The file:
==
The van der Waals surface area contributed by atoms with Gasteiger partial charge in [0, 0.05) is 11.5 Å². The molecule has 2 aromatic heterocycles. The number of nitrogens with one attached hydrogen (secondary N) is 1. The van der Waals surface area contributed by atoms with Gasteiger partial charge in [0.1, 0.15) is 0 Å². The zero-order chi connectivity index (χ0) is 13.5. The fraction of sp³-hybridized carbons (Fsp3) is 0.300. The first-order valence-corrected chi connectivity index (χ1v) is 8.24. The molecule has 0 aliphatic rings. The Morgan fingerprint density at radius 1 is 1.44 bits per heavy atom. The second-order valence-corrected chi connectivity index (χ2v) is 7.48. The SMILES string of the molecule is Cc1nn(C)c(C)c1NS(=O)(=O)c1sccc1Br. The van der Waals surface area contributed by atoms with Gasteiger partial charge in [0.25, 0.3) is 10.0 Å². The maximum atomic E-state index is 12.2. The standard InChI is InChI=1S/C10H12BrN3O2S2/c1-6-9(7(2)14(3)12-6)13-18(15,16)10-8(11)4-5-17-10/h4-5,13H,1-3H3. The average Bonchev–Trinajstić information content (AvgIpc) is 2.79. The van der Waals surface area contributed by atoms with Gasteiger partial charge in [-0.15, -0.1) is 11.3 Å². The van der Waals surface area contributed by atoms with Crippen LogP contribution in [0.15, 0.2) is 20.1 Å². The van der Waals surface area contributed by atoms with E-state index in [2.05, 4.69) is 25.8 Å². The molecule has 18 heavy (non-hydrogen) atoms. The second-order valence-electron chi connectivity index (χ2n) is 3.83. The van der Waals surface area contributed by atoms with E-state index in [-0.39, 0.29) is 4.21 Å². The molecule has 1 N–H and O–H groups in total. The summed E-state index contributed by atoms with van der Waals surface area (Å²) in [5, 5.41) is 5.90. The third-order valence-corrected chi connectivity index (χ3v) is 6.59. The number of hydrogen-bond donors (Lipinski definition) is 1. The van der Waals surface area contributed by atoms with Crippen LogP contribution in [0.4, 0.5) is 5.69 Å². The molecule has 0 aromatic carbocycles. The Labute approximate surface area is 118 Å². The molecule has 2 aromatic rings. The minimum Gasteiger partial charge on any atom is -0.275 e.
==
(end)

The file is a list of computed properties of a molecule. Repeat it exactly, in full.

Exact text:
The van der Waals surface area contributed by atoms with Gasteiger partial charge in [0, 0.05) is 11.5 Å². The molecule has 2 aromatic heterocycles. The number of nitrogens with one attached hydrogen (secondary N) is 1. The van der Waals surface area contributed by atoms with Gasteiger partial charge in [0.1, 0.15) is 0 Å². The zero-order chi connectivity index (χ0) is 13.5. The fraction of sp³-hybridized carbons (Fsp3) is 0.300. The first-order valence-corrected chi connectivity index (χ1v) is 8.24. The molecule has 0 aliphatic rings. The Morgan fingerprint density at radius 1 is 1.44 bits per heavy atom. The second-order valence-corrected chi connectivity index (χ2v) is 7.48. The SMILES string of the molecule is Cc1nn(C)c(C)c1NS(=O)(=O)c1sccc1Br. The van der Waals surface area contributed by atoms with Gasteiger partial charge in [0.25, 0.3) is 10.0 Å². The maximum atomic E-state index is 12.2. The standard InChI is InChI=1S/C10H12BrN3O2S2/c1-6-9(7(2)14(3)12-6)13-18(15,16)10-8(11)4-5-17-10/h4-5,13H,1-3H3. The average Bonchev–Trinajstić information content (AvgIpc) is 2.79. The van der Waals surface area contributed by atoms with Gasteiger partial charge in [-0.15, -0.1) is 11.3 Å². The van der Waals surface area contributed by atoms with Crippen LogP contribution in [0.15, 0.2) is 20.1 Å². The van der Waals surface area contributed by atoms with E-state index in [2.05, 4.69) is 25.8 Å². The molecule has 18 heavy (non-hydrogen) atoms. The second-order valence-electron chi connectivity index (χ2n) is 3.83. The van der Waals surface area contributed by atoms with E-state index in [-0.39, 0.29) is 4.21 Å². The molecule has 1 N–H and O–H groups in total. The summed E-state index contributed by atoms with van der Waals surface area (Å²) in [5, 5.41) is 5.90. The third-order valence-corrected chi connectivity index (χ3v) is 6.59. The number of hydrogen-bond donors (Lipinski definition) is 1. The van der Waals surface area contributed by atoms with Crippen LogP contribution in [0.4, 0.5) is 5.69 Å². The molecule has 0 aromatic carbocycles. The Labute approximate surface area is 118 Å². The molecule has 2 aromatic rings. The minimum Gasteiger partial charge on any atom is -0.275 e.